DC-10 air tankers heading to Prescott to fight Goodwin Fire

Posted at 10:50 PM, Jun 28, 2017
and last updated 2017-06-29 01:50:29-04

The biggest firefighters in the world are operating out of the Phoenix-Mesa Gateway Airport.

The DC-10 Supertankers are converted passenger jets capable of carrying 11,600 gallons of fire retardant. That’s roughly equivalent to the average backyard swimming pool. The DC10 can drop that enormous load in six seconds or spread it out over a mile.

The size of the DC-10 makes it a formidable tool for fighting wildfires. 

On Wednesday, there were three of the mammoth planes flying to and from the Goodwin fire raging outside of Prescott. 

Each drop costs approximately $27,000. In this case, paid for by the U.S. Forest Service. 

They believe the benefit of using these behemoths is worth the cost.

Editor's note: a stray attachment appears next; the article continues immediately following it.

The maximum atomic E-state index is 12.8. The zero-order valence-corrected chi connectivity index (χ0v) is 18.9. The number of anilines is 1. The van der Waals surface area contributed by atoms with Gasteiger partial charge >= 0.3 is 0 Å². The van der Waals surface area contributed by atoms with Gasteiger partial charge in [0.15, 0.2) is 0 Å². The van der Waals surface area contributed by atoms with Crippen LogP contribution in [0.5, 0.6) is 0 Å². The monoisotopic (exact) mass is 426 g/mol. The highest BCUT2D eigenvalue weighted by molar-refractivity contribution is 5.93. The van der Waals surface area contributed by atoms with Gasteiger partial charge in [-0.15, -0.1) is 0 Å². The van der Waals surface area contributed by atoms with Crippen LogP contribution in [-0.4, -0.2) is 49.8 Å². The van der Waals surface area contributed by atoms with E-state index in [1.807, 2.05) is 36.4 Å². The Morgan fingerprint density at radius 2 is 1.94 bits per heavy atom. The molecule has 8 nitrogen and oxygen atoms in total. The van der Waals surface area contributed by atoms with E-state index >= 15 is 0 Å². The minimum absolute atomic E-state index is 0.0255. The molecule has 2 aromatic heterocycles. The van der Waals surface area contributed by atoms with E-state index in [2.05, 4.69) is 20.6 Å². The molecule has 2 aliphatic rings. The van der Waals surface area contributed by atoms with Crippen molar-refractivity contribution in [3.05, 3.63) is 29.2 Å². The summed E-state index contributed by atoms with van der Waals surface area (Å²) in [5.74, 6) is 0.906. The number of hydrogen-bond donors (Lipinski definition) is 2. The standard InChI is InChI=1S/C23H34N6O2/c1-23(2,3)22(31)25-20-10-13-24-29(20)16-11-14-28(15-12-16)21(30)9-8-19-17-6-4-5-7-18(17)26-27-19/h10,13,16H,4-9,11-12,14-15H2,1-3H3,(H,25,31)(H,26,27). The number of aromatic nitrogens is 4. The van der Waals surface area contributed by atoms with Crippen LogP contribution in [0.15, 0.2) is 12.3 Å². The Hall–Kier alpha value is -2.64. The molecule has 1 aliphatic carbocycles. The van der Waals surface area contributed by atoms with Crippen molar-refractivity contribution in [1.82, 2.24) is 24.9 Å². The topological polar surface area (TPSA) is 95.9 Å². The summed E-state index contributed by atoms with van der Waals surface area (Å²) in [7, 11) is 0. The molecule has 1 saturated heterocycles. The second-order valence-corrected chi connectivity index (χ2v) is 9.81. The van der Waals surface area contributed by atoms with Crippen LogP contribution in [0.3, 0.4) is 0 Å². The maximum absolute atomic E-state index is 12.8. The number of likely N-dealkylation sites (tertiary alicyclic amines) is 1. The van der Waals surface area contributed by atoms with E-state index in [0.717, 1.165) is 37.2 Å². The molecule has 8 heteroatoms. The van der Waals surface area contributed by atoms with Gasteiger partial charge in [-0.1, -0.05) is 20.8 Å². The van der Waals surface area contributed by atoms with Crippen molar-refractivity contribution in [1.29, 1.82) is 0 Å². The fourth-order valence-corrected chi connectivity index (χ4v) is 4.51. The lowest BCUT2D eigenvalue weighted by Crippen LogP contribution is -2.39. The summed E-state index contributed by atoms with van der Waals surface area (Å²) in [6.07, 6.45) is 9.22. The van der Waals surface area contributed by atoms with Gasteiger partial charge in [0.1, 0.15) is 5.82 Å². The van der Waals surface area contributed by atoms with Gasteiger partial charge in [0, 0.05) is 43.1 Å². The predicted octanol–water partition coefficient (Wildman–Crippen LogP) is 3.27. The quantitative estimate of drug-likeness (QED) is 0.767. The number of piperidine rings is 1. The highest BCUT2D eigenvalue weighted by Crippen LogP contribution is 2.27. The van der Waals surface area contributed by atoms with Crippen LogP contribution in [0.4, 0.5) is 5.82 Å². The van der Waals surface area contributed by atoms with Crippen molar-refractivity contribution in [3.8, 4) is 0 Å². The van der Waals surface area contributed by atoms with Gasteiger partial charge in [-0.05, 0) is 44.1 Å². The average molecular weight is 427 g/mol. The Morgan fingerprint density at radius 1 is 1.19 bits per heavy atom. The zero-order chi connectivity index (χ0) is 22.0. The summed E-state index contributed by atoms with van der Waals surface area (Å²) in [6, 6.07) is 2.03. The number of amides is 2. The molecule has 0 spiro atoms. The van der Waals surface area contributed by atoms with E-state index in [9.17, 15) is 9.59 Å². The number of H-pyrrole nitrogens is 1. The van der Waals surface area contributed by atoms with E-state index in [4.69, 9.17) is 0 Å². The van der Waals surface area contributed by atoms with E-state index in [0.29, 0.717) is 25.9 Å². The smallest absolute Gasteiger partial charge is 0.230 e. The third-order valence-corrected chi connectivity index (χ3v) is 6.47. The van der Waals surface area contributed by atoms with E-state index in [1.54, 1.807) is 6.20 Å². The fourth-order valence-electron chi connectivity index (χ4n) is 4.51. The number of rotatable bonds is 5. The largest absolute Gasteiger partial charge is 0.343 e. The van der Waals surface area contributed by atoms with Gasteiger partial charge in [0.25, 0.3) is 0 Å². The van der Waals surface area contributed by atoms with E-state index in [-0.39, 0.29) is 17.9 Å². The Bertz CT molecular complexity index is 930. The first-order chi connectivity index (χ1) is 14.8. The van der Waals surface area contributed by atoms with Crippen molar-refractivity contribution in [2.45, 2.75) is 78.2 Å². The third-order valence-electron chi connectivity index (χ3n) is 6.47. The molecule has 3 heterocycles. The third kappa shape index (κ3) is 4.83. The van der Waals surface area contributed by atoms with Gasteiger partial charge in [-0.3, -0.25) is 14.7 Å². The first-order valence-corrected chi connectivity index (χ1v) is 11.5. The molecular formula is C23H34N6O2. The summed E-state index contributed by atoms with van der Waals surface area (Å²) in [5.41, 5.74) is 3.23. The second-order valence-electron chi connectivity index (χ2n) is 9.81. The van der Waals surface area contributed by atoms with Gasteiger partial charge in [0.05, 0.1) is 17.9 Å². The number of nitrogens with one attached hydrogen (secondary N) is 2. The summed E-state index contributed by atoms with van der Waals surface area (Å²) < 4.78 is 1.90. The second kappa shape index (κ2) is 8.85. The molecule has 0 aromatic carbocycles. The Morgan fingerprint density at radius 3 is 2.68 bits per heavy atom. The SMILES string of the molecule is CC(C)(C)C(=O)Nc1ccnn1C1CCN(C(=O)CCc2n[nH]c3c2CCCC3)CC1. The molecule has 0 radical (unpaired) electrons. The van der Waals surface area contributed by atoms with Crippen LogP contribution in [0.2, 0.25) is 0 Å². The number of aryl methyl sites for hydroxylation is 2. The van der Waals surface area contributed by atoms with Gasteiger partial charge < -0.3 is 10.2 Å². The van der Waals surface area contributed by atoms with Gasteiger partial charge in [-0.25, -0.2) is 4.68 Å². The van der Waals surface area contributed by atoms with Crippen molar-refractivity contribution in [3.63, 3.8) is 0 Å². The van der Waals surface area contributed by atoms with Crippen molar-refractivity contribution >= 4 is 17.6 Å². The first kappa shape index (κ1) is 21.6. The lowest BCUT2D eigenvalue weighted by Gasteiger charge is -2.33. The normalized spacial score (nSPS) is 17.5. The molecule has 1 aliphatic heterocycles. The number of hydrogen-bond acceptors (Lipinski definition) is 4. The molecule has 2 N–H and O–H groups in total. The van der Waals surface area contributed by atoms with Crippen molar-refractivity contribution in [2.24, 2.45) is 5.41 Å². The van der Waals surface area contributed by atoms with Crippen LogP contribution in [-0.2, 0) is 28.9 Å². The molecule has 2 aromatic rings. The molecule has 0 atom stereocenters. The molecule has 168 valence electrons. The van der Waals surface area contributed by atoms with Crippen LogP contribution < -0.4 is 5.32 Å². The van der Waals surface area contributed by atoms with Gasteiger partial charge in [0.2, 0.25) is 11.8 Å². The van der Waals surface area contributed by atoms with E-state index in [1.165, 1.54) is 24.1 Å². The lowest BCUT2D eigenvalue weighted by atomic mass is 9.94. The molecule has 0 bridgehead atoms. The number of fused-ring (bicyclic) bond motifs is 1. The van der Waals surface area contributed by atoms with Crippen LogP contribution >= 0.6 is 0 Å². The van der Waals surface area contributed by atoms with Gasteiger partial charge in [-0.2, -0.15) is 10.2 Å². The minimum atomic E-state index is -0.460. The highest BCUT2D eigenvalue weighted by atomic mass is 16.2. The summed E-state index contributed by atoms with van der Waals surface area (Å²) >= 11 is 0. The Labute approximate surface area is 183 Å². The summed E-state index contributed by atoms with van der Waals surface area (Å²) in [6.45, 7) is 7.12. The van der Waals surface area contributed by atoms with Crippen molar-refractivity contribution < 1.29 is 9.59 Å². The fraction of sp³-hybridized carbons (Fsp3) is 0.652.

On Tuesday, the tanker base at Phoenix-Mesa Gateway Airport set a local record with 1,000,000 gallons of fire retardant dumped in a single day.

The retardant itself is a unique chemical compound that simultaneously slows the fire and fertilizes the ground to help vegetation recover after a fire.  It has the consistency of snot to help it stick to the area where it’s dropped.

“The retardant helps take some of that heat out of the fire.  It helps retard the spread of the fire; hopefully to give those guys on the ground a little cooler environment,” said Wayne Reynolds, a single engine tanker pilot with Western Pilot Service. 

Reynolds doesn’t fly the DC10s, but he was the first pilot to drop retardant on the Goodwin fire.

“The fire at that time was about 20 acres,” said Reynolds.

Tanker pilots are a daring breed.  Their goal is to dive toward the fire avoiding smoke, trees and mountain tops.  Flying slowly at less than 100 feet above the tree-tops they release the retardant that falls with the effect of a heavy rain.  After the drop they must immediately climb out.

“Once we make that approach there's a certain level of commitment to it and we have to make sure that if everything doesn’t work we still leave ourselves an out,” said Reynolds.